3 questions you need to ask your cloud vendors – Digitalmunition




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Published on March 3rd, 2021 📆 | 8394 Views ⚑

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3 questions you need to ask your cloud vendors

One of the biggest concerns for any law firm making the move to the cloud is security. For lawyers and firm leaders, the idea that confidential client data resides outside the firm’s local network can seem risky. Even IT professionals who understand the benefits of cloud solutions have questions about encryption, data centers, and firewalls. Here are the three of the most important things to know about cloud security and key questions to ask your vendors.
Is my data stored in a multi-tenant or single-tenant environment?
There are hundreds of cloud services available today. From simple document storage (think Dropbox) to a comprehensive legal workflow platform like HighQ. One key differentiator among these services is how data is stored. For most consumer-grade cloud offerings, your data is stored on the same servers as everyone else’s. While your data is locked behind a password, it lives right next to data that isn’t yours. This is called a multi-tenant or public cloud. Typically, this means lower costs for customers and less complicated infrastructure for providers to manage. Public clouds are often owned by one company (ex. Amazon) and rented for vendors to use.
However, public clouds can present some security risks. First, you have no way of knowing where your data is stored. Are your files in your country? Your continent? Natural disasters, connectivity failures, or simply distance can cause serious issues in accessing and ensuring the security of your data. Likewise, public clouds can make it easier for a hacker to access data across clients. For instance, if another user’s account is breached, your data may be at risk simply because it’s stored on the same server.
In contrast, private cloud solutions offer all the benefits of the public cloud – anywhere access, no upgrades, easy signup – without these security risks. Private clouds utilize a single-tenant model which is exactly what it sounds like. Each client has their own dedicated storage instance separate from others. This eliminates the risk of a security breach caused by a different client. And since private clouds are more sophisticated to deploy, vendors own their servers and often have data centers located in your country or region, granting faster speeds and better security.
What are your information security standards, and are you ISO certified?
Every enterprise cloud vendor will claim to have world-class security standards. Anyone outside your IT department will have a difficult time knowing whether this is true. But one easy way to tell if a vendor is serious about information security is to ask about their ISO (International Organization for Standardization) certification. The ISO created standards to ensure security across industries. The most common ISO certification for information security is ISO 27001.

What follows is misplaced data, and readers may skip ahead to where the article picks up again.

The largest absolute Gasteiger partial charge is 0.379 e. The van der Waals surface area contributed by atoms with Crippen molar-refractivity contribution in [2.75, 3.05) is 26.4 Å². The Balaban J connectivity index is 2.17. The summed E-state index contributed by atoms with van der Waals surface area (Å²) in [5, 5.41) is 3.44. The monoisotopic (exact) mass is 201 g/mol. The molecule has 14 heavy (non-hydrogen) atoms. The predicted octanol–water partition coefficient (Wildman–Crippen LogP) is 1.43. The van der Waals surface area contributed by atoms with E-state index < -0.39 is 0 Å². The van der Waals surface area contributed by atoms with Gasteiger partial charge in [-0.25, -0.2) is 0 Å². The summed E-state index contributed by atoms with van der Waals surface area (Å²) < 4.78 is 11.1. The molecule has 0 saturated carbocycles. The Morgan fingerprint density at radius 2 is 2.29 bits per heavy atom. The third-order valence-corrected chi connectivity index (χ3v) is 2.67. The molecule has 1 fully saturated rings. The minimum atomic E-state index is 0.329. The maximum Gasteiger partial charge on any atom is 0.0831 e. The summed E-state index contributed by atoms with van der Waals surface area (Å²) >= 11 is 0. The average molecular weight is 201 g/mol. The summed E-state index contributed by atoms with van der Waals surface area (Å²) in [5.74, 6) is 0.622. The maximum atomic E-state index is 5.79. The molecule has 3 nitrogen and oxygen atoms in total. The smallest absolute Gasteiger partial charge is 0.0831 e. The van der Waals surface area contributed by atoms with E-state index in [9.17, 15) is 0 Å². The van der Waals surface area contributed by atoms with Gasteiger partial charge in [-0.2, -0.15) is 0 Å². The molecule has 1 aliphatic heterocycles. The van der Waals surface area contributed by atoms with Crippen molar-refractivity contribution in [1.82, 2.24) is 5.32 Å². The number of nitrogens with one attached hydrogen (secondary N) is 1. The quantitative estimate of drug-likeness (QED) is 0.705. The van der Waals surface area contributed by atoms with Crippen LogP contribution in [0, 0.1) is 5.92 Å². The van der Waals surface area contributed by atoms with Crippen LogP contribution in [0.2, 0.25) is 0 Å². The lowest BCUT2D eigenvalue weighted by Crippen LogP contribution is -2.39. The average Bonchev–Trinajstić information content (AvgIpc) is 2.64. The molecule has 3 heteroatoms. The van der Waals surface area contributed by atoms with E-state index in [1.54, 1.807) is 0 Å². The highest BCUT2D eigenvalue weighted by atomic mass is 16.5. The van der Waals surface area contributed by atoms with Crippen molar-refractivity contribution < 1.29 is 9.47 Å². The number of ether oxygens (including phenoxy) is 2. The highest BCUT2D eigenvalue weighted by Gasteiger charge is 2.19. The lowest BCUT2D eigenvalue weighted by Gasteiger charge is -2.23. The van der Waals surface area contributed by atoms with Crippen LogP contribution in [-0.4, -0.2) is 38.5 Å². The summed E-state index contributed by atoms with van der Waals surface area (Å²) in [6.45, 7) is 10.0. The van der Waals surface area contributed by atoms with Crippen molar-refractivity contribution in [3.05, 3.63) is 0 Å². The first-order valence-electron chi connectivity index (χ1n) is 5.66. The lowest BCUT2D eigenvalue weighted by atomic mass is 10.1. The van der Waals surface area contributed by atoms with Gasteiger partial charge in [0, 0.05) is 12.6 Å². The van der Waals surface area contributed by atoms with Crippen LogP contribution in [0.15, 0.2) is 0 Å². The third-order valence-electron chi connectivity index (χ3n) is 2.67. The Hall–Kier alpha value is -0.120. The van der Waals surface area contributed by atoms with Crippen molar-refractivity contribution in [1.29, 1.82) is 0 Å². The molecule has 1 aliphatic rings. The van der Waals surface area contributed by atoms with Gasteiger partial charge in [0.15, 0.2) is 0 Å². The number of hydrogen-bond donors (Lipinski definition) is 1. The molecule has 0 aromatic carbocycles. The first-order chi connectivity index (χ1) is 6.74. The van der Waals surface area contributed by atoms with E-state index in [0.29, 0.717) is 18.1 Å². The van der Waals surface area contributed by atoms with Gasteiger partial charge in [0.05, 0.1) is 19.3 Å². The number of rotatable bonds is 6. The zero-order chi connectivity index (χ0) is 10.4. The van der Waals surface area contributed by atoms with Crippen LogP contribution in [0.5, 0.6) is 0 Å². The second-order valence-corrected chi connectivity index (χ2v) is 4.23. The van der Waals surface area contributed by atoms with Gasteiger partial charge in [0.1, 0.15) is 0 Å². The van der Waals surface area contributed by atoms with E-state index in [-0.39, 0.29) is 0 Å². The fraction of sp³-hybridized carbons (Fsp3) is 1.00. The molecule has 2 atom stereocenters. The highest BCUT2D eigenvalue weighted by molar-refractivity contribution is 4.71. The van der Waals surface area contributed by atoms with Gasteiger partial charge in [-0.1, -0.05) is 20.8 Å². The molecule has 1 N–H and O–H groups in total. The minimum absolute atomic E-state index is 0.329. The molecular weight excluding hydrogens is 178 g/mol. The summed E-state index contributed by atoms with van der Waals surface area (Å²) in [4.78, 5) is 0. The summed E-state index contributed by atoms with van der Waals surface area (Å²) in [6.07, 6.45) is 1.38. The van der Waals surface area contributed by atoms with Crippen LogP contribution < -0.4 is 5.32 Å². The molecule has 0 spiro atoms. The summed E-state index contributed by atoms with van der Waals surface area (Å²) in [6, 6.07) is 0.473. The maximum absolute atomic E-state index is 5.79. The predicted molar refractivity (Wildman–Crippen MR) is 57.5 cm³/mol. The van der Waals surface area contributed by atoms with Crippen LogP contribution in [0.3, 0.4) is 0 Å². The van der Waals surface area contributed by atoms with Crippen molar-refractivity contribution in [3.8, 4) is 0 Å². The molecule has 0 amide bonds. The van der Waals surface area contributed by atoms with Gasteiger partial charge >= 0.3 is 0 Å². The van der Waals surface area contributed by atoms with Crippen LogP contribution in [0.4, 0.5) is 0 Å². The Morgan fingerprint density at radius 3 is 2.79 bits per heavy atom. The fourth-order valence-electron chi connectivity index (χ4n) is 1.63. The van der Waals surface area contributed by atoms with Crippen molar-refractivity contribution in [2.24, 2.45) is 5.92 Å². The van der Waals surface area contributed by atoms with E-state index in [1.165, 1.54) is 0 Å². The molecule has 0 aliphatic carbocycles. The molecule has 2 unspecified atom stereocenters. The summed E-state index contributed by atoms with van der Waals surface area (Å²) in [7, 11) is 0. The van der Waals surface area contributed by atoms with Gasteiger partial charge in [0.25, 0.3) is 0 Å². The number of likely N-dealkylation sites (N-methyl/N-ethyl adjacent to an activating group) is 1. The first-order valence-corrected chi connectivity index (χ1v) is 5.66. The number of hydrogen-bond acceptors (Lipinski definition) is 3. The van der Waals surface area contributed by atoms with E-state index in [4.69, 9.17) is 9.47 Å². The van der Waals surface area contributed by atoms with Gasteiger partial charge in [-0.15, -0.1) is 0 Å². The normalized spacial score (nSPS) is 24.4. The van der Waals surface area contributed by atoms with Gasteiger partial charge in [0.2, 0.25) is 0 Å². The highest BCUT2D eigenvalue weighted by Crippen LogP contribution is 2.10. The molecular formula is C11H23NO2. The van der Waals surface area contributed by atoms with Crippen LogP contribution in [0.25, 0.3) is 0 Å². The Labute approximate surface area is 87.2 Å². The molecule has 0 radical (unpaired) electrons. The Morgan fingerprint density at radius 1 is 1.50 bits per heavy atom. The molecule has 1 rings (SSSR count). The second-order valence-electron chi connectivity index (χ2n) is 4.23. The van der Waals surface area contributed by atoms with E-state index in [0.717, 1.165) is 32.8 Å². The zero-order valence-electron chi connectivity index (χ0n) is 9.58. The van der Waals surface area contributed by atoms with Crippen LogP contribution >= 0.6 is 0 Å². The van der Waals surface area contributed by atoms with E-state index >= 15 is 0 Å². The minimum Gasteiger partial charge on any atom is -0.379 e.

Achieving ISO certification requires that organizations are:

Regularly, systematically evaluated on their security risks.
Required to implement comprehensive information security controls to the satisfaction of the ISO.
Required to adopt an approved management process to ensure ongoing compliance.

Alongside robust security infrastructure, rigorous security standards are crucial to ensuring the safety of your data.
How do you test your platform’s security?
The best cloud vendors know they need to test the security of their offerings. Most conduct regular internal audits, but the best way to find out if your security measures are up to snuff is to have a third party try to break in. Often called penetration tests, these simulated cyber attacks are conducted by external security experts.
But these tests are not simply pass/fail. Savvy cloud vendors use penetration tests to uncover several useful pieces of information. These fall into two broad categories – infrastructure vulnerabilities and human vulnerabilities.
Several key infrastructure questions should be answered by a penetration test:

Are the public-facing security measures sufficiently reducing risk to keep bad actors out?
Are there any device-level security vulnerabilities if a hacker gets past a firewall?
Are the vendor’s security policies effective – can doing things “by the book” create vulnerabilities?

Human vulnerabilities often fall under the banner of employee security awareness. We’ve all heard of things like phishing and social engineering – scams that attempt to trick people into divulging passwords or other information that can be used to access a secure system. Penetration tests can reveal weaknesses in training and identify employees who need additional reminders.
Finally, if the worst happens and there is a security breach, these tests can reveal how IT and security teams react. Unfortunately, there is no perfect security system, and an effective response to security incidents can be the difference between a problem and a catastrophe.
Knowledge is power
While an IT professional will always be your best asset in evaluating a cloud vendor, it helps to have a basic understanding of the kinds of security issues at stake. Top-tier cloud vendors should be able to answer (and provide documentation for) these kinds of questions easily.
Armed with this knowledge, you can make more informed decisions about the role cloud plays in your firm’s technology roadmap and see the benefits of the cloud for yourself.

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